Saturday, July 22, 2006; C08
National Symphony Orchestra
Two famously cursed rings of power had their way with the National Symphony Orchestra at Wolf Trap on Thursday night -- but proved no match for a ringing affirmation of life.
Conductor Emil de Cou started with a medley from "The Fellowship of the Ring" -- music that fits the film beautifully but sounds like plastic in concert. Then came three superficially exciting excerpts from Wagner's "Ring of the Nibelung" tetralogy. "Siegfried's Rhine Journey" is portentous, with its leitmotifs of the ring and its curse, and "Siegfried's Funeral March" is both heroic and deeply depressing. But capping them with "The Ride of the Valkyries," from a previous "Ring" opera, made a musical mishmash that approached self-parody. Wagner would have loathed being played, however well, as pop music.
Carl Orff's "Carmina Burana" was far more effective. This 1937 secular cantata is Part 1 of a trilogy, though "Catulli Carmina" (1943) and "Trionfo di Afrodite" (1951) are not often performed. For "Carmina Burana" -- the name means "Songs of Beuren," the town where the manuscripts were found -- Orff eschewed modern harmonies to present medieval poetry about life and love.
De Cou treated this percussive work as sonic spectacle, with the Washington Chorus in full, intense voice throughout. In contrast, baritone Weston Hurt brought nuanced understanding to his solos; soprano Maureen McKay's voice was captivating and subtle in her smaller role; and tenor Javier Abreu had a fine falsetto turn as a goose roasting on a spit. The opening and closing hymn to fate was a dramatic paean to the original wheel of fortune.
-- Mark J. EstrenBaltimore Symphony Orchestra
The Baltimore Symphony Orchestra, under the baton of guest conductor Edwin Outwater, descended on the Music Center at Strathmore on Thursday night for an evening of "Mozart's Hottest Hits." Putting the elegant title aside for a moment (what's next? "Beethoven's Funniest Home Symphonies"?), Outwater showed that he is, in fact, an accomplished Mozart conductor, with a lyric sensibility and a gift for blending high drama with subtle, convincing emotion.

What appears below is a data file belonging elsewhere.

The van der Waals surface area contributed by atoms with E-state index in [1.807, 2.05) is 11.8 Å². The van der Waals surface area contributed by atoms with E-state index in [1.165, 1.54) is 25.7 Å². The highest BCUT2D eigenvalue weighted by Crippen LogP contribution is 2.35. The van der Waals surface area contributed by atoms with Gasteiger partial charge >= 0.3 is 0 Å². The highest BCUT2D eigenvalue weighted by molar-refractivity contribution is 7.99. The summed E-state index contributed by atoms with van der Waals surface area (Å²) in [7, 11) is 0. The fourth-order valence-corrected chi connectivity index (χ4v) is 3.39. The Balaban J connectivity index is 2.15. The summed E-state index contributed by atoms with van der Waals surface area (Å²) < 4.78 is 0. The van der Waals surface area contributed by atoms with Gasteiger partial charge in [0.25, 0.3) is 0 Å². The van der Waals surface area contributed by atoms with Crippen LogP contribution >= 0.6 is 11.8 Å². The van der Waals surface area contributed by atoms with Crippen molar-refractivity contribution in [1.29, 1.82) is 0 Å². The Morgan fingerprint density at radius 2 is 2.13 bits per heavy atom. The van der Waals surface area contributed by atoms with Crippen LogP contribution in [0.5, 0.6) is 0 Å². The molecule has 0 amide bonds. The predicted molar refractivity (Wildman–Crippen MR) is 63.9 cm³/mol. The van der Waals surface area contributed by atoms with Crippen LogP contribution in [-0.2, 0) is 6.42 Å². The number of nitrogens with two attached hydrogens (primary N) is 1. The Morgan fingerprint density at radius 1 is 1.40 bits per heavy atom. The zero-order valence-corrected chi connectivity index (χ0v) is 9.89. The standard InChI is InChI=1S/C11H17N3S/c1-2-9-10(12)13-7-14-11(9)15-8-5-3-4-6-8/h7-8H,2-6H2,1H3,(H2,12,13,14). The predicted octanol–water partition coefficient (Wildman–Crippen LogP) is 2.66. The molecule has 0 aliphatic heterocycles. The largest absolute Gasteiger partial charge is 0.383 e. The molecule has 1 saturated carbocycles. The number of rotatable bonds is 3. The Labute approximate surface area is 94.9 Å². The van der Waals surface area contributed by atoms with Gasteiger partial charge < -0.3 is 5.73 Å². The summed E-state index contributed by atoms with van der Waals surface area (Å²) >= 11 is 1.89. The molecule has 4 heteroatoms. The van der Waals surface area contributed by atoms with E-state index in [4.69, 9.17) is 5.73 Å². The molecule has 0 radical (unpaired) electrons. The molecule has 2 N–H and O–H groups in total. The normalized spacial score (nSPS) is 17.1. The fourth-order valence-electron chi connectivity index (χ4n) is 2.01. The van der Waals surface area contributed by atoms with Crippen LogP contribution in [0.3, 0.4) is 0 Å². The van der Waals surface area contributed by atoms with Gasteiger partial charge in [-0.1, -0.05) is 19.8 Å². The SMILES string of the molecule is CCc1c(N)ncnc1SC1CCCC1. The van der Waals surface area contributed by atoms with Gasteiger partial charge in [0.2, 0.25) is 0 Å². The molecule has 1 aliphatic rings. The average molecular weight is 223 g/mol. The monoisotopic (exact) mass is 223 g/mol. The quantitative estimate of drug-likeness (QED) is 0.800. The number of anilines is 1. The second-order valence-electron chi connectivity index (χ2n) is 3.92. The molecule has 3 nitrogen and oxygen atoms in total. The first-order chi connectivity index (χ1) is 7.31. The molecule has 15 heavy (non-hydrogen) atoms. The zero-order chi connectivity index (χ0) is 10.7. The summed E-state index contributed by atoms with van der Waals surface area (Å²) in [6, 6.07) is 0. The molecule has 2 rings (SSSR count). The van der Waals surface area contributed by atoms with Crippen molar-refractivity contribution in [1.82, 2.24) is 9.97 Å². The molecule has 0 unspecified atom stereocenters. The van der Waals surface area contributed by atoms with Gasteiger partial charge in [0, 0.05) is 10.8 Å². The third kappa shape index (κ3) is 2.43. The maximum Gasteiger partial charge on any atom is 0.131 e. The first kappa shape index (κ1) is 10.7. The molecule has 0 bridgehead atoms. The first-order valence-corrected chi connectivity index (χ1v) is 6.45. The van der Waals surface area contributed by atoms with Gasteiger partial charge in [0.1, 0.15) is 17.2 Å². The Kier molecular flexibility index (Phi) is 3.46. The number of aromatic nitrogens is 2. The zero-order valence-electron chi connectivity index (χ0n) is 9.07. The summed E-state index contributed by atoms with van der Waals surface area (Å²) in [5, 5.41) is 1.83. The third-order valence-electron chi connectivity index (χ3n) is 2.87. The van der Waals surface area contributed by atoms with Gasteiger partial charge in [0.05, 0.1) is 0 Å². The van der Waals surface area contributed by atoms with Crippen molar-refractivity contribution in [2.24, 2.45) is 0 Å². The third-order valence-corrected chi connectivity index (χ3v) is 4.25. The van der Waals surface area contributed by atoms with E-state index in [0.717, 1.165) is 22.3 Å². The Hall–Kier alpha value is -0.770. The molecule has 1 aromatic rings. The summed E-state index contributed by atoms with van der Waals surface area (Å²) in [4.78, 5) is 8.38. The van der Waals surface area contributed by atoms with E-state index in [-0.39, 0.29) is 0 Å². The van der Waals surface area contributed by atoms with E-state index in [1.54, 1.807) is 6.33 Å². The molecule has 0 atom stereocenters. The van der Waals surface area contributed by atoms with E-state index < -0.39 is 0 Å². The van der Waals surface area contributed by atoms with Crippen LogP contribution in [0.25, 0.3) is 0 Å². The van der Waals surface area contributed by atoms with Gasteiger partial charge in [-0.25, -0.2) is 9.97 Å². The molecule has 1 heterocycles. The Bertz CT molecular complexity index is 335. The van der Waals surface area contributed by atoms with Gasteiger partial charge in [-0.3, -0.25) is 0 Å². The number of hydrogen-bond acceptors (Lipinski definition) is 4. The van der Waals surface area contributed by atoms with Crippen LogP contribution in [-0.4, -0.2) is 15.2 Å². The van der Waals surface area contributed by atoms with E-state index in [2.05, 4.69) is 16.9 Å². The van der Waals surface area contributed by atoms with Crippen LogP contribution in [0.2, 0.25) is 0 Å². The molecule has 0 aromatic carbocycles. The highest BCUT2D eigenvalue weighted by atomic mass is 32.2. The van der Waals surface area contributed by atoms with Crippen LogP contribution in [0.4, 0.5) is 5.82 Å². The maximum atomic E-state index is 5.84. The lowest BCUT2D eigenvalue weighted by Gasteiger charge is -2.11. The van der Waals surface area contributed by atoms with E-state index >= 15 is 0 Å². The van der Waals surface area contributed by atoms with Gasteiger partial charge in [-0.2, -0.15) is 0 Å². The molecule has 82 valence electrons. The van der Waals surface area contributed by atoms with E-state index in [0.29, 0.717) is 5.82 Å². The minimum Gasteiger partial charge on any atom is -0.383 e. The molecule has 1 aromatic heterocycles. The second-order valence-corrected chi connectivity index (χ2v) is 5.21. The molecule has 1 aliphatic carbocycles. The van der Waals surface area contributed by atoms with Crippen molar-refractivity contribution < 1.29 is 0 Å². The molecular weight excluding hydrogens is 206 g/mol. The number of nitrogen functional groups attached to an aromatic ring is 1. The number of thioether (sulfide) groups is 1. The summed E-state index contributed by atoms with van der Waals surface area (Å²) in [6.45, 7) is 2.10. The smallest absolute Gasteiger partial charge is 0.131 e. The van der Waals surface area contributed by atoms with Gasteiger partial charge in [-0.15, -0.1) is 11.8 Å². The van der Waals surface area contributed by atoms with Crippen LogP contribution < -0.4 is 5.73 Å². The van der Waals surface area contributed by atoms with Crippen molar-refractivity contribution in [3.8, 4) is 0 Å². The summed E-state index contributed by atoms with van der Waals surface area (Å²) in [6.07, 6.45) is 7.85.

The program was, as promised, wall-to-wall chestnuts, from the iconic "Eine Kleine Nachtmusik" to the magnificent Symphony No. 41 (the "Jupiter"). But Outwater conjured fresh and engaging interpretations, and the evening felt like visiting old friends who still have a lot to say. He infused the well-mannered "Nachtmusik" with a distinct electrical current, and was joined by violinist Soovin Kim for a sweeping, hugely enjoyable account of the Violin Concerto No. 3 in G, K. 216.
Kim's a young violinist we're likely to hear more from. A superb musician with a fine tone (that 1709 Stradivarius he plays probably doesn't hurt), he is assured and imaginative. Outwater had a little trouble waking the orchestra from what appeared to be a mid-concert nap, but by the opening of the unbearably tender and gorgeous Adagio, both conductor and soloist were soaring.
The "Jupiter" is, of course, one of Mozart's most relentlessly captivating symphonies. It's also relentlessly complex, especially all that diabolical counterpoint in the last movement. But Outwater produced a near-crystalline performance that kept the music tight and exciting. Definitely hot -- and definitely a hit.
-- Stephen BrookesEldar Djangirov
Some jazz keyboardists routinely seduce audiences at the opening of a performance with a light, swinging touch. Not Eldar Djangirov. The 19-year-old Soviet-born jazz phenom took a different tack at Blues Alley on Thursday night by displaying the kind of sweeping virtuosity that keeps piano tuners in business and crowds cheering for more.
The first set began with a dramatic flourish, a trio performance of "What Is This Thing Called Love" that, in one fell swoop, referenced Thelonious Monk's dissonant jabs, Art Tatum's mercurial speed and Ahmad Jamal's multifaceted small group arrangements. From the outset, bassist Marco Panascia and drummer Todd Strait were on high alert, negotiating abrupt shifts in tempo and dynamics with deceptive ease.
Eldar's prodigious gifts were always evident, though there were moments, particularly during the original composition "Point of View," when his playing seemed more aimless than artful. Still, he infused a series of jazz standards with lyricism and soul as well as chromatic vitality. Particularly refreshing was the trio's spacious rendering of "Out of Nowhere," which quietly evolved into a lovely, Bill Evans-like rumination. "Moanin'," on the other hand, was an earthy delight, ringing with gospel chords and vintage soul-jazz overtones. Eldar, who sometimes sounds like a young man in a hurry at the keyboard, dashed offstage following an hour-long set. After some coaxing, however, he returned for an encore. The self-penned "Watermelon Island," a Herbie Hancock tribute that cleverly melds elements of "Watermelon Man" and "Cantaloupe Island," capped the show on a summery note.
-- Mike Joyce